DHS Delays Updating USCIS’s Fee Schedule, Exacerbating the Agency’s Financial Woes

By Elizabeth Jacobs on August 21, 2023

Following a proposal published in January 2023 to raise fees charged by U.S. Citizenship and Immigration Services (USCIS), DHS recently indicated that it is not planning to finalize the rule until March 2024, leaving the agency to languish longer with inadequate funding. The postponement of a final fee rule suggests USCIS may be altering its fee schedule in light of criticism it has received from the public on its plan to disproportionately increase fees for employers and other non-humanitarian categories, but suppress fees elsewhere across the immigration system. In 2020, USCIS reported that the agency will lose approximately $1 billion annually until it implements a new fee rule because of rising costs of operations.

USCIS is required to engage in a periodic review and update the fees associated with the services it provides in order to remain solvent. USCIS operations include adjudicating immigration benefit requests, including those that are provided to beneficiaries without charge, such as asylum; verifying work authorization; providing certain civic integration services; and detecting fraud and national security threats. Currently, approximately 95 percent of these operations are fee-funded, with just a few programs paid for by congressional appropriations (i.e., taxpayers).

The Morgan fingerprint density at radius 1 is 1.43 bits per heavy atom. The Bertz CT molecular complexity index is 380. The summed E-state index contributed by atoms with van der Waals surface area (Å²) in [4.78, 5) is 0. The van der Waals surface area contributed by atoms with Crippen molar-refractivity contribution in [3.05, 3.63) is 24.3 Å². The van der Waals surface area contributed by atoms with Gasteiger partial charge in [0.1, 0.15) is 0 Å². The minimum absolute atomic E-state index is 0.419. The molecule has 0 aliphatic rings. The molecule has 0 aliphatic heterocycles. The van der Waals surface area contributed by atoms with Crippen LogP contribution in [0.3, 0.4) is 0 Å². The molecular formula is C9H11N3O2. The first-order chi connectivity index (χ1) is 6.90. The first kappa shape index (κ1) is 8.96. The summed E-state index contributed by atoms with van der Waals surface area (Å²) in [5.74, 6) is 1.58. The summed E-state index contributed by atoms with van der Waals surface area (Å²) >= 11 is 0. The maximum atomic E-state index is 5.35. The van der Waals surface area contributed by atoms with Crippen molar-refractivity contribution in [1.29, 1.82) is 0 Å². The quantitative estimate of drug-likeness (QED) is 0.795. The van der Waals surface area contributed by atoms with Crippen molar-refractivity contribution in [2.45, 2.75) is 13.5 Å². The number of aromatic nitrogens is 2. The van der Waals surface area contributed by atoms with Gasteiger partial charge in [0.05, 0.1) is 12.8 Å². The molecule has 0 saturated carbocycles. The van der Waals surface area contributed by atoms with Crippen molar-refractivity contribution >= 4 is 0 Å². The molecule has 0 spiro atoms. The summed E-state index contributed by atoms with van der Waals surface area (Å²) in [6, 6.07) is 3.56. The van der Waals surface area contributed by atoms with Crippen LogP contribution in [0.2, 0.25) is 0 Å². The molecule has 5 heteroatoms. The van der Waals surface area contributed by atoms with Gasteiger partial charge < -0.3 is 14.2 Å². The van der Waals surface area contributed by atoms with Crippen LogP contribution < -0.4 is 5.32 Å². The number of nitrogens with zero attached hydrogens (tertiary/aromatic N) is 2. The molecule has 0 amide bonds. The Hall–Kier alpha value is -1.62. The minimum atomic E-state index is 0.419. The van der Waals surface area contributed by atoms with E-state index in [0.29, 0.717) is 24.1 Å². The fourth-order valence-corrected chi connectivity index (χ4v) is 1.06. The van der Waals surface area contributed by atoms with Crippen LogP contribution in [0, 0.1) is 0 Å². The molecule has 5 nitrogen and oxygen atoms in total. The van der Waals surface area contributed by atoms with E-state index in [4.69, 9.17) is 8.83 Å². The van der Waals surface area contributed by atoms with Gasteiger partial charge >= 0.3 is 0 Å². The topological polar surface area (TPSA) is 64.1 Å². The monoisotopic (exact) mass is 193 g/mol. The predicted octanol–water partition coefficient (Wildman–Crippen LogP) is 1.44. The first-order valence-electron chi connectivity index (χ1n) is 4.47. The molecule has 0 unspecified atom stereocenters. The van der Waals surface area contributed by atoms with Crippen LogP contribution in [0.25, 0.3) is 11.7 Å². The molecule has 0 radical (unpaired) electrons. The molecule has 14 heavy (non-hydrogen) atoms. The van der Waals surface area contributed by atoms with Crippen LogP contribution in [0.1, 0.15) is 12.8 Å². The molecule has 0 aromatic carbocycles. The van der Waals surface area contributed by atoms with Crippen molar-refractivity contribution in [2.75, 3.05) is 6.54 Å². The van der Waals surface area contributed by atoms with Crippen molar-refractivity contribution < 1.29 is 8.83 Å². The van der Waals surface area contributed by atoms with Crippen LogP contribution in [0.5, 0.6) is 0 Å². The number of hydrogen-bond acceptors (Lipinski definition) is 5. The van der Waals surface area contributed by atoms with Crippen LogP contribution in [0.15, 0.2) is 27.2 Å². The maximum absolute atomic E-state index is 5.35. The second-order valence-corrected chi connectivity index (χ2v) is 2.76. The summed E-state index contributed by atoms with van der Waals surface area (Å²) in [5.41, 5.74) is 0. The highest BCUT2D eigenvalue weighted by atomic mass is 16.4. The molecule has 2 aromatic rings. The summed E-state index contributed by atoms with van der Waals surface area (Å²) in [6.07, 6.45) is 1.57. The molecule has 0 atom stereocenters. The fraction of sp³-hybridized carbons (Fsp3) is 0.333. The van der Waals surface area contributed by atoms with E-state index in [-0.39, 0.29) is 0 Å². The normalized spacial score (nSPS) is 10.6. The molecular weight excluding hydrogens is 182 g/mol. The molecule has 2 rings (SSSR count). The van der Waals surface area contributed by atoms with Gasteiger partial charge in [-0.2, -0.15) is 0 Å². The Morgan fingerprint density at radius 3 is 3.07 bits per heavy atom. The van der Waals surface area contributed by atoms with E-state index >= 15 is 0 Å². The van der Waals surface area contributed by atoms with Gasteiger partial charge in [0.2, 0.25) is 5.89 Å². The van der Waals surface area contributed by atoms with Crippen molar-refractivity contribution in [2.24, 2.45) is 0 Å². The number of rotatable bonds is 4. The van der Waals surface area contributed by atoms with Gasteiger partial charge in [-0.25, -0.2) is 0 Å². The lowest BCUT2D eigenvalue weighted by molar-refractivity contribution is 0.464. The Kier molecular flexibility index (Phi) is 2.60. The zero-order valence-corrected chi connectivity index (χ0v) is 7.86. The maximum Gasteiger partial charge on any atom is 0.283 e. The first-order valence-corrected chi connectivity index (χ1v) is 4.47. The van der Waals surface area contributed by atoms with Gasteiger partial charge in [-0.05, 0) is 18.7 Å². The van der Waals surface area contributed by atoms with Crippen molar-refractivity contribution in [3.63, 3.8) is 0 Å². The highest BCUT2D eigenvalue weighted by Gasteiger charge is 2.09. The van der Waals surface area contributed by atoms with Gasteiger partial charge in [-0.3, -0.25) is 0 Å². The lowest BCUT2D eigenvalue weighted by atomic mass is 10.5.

USCIS last adjusted its fee schedule in 2016. The agency did, however, finalize an updated fee schedule in 2020 following its fiscal year 2019/2020 review. At that time, DHS sought to increase USCIS’s fees by a weighted average of 20 percent, which was slightly less than the average weighted increase imposed by the 2016 rule issued under the Obama administration (21 percent). The 2020 fee rule was scheduled to go into effect on October 2, 2020, but was enjoined by a federal district court and, consequently, never implemented by either the Trump or Biden administrations.